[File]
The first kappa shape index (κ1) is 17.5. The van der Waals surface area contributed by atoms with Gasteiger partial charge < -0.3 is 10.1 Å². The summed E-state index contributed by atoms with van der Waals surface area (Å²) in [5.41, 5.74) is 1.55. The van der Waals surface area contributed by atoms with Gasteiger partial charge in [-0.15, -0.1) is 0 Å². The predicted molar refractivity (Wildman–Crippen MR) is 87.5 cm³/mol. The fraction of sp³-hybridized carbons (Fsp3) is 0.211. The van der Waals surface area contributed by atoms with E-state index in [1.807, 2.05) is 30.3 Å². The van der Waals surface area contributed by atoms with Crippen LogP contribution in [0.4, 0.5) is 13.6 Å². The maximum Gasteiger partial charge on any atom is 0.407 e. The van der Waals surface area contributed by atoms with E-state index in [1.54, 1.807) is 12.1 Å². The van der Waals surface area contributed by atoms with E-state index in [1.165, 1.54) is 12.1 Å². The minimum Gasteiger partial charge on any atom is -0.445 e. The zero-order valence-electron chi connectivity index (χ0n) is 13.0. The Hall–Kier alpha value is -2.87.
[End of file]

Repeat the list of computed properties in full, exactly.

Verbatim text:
The first kappa shape index (κ1) is 17.5. The van der Waals surface area contributed by atoms with Gasteiger partial charge < -0.3 is 10.1 Å². The summed E-state index contributed by atoms with van der Waals surface area (Å²) in [5.41, 5.74) is 1.55. The van der Waals surface area contributed by atoms with Gasteiger partial charge in [-0.15, -0.1) is 0 Å². The predicted molar refractivity (Wildman–Crippen MR) is 87.5 cm³/mol. The fraction of sp³-hybridized carbons (Fsp3) is 0.211. The van der Waals surface area contributed by atoms with E-state index in [1.807, 2.05) is 30.3 Å². The van der Waals surface area contributed by atoms with Crippen LogP contribution in [0.4, 0.5) is 13.6 Å². The maximum Gasteiger partial charge on any atom is 0.407 e. The van der Waals surface area contributed by atoms with E-state index in [1.54, 1.807) is 12.1 Å². The van der Waals surface area contributed by atoms with E-state index in [1.165, 1.54) is 12.1 Å². The minimum Gasteiger partial charge on any atom is -0.445 e. The zero-order valence-electron chi connectivity index (χ0n) is 13.0. The Hall–Kier alpha value is -2.87.